The cost of a traditional British fish supper could surge by a fifth after Brexit if the UK fails to secure a free-trade deal with the EU, Rabobank has warned.
Over 30% of the UK’s seafood imports currently come from the EU, with another 20% coming from western European countries with whom the EU has a preferential trade agreement - including Norway, Iceland and the Faroe Islands, according to the bank’s latest report on the UK fishing industry.
Failure to negotiate free-trade deals with these countries would result in tariffs being imposed on imports and exports of seafood - leading to an “ocean of uncertainty” for the British seafood industry and higher prices for consumers, it warned.
Cod imports would face tariffs of 7.5% to 18%, the report predicted - with prepared and preserved fish, the “main type used by fish and chip shops”, facing the highest tariffs, while the lowest tariffs would be applied to frozen fish.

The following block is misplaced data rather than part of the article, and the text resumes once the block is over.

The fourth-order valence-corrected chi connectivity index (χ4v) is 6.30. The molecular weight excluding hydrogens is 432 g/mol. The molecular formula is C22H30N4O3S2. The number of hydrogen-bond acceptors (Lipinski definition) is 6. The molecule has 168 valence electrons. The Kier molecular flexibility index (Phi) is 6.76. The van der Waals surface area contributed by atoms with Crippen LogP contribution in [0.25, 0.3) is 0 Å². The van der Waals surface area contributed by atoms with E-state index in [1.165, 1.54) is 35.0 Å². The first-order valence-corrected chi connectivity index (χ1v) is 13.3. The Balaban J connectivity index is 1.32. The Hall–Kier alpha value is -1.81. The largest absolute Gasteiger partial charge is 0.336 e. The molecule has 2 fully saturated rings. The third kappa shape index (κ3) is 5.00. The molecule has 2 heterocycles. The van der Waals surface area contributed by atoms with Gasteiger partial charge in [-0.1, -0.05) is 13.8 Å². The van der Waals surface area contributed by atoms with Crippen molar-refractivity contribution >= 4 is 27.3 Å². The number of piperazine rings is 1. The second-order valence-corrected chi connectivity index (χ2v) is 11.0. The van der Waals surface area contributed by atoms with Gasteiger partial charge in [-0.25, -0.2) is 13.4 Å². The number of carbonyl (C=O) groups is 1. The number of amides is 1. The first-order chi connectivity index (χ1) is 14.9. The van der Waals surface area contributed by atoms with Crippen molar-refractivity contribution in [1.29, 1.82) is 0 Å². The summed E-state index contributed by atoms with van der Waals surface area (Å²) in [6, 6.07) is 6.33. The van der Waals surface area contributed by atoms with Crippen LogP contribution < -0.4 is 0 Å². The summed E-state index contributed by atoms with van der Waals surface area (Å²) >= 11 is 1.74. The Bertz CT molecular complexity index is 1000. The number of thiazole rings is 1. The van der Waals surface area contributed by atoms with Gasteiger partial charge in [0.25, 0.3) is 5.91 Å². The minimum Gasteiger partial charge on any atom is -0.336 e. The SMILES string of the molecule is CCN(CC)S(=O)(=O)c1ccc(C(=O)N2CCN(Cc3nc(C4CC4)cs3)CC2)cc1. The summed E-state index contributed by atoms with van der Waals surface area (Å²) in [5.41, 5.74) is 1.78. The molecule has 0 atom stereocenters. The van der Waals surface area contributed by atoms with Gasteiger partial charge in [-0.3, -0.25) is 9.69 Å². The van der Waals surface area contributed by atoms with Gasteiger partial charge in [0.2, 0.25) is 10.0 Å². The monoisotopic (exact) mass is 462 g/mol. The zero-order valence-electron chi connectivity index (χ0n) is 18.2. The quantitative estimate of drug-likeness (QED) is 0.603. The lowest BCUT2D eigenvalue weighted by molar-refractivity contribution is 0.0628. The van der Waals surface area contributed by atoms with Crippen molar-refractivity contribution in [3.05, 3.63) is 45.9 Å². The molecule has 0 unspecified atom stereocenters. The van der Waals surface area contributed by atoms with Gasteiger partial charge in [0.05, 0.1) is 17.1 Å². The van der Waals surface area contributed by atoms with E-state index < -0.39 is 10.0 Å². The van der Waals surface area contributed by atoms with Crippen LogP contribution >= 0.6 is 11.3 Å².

Salmon prices would be less affected, with most favoured nation tariffs on the EU’s Atlantic salmon imports currently set at just 2%, but British exports of scallops, langoustine, shrimp and prawns could face tariffs of 8-20%, the report found.
“In the event of a hard Brexit, we would see tariffs imposed on fish imports, which would likely see Britain’s fish and chip shops increase consumer prices to cover their own rising costs,” said Beyhan De Jong, animal protein analyst at Rabobank.
“The UK could in turn retaliate and counter-impose tariffs on some of the Continent’s favourites, namely Scottish salmon, herring and mackerel, which dominate the fish landings of EU boats in UK waters. This tit-for-tat would likely result in consumers paying more for the most popular seafood and fish products both in Britain and the EU.”
It comes after The Grocer reported in January that tightening cod and haddock supplies meant it was “almost inevitable” that the price of a fish supper would rise in 2018.